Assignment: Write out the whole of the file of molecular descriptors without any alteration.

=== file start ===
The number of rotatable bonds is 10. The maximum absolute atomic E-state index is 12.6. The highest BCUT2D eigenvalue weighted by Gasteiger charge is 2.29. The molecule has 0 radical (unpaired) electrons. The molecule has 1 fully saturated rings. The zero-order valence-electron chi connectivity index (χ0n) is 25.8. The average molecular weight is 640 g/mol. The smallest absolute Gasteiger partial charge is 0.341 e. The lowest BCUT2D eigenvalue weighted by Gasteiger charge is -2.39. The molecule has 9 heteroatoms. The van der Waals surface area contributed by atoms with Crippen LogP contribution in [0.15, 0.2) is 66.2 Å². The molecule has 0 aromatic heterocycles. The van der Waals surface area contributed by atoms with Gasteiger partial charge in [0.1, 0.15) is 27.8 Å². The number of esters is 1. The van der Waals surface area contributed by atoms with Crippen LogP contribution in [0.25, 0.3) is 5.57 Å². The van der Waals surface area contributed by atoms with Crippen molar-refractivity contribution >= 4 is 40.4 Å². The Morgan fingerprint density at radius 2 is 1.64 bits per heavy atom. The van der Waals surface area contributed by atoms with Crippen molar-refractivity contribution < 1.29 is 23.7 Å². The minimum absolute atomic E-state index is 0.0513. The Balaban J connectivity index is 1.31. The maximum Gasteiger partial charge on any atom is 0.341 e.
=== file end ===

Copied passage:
The number of rotatable bonds is 10. The maximum absolute atomic E-state index is 12.6. The highest BCUT2D eigenvalue weighted by Gasteiger charge is 2.29. The molecule has 0 radical (unpaired) electrons. The molecule has 1 fully saturated rings. The zero-order valence-electron chi connectivity index (χ0n) is 25.8. The average molecular weight is 640 g/mol. The smallest absolute Gasteiger partial charge is 0.341 e. The lowest BCUT2D eigenvalue weighted by Gasteiger charge is -2.39. The molecule has 9 heteroatoms. The van der Waals surface area contributed by atoms with Crippen LogP contribution in [0.15, 0.2) is 66.2 Å². The molecule has 0 aromatic heterocycles. The van der Waals surface area contributed by atoms with Gasteiger partial charge in [0.1, 0.15) is 27.8 Å². The number of esters is 1. The van der Waals surface area contributed by atoms with Crippen LogP contribution in [0.25, 0.3) is 5.57 Å². The van der Waals surface area contributed by atoms with Crippen molar-refractivity contribution >= 4 is 40.4 Å². The Morgan fingerprint density at radius 2 is 1.64 bits per heavy atom. The van der Waals surface area contributed by atoms with Crippen molar-refractivity contribution < 1.29 is 23.7 Å². The minimum absolute atomic E-state index is 0.0513. The Balaban J connectivity index is 1.31. The maximum Gasteiger partial charge on any atom is 0.341 e.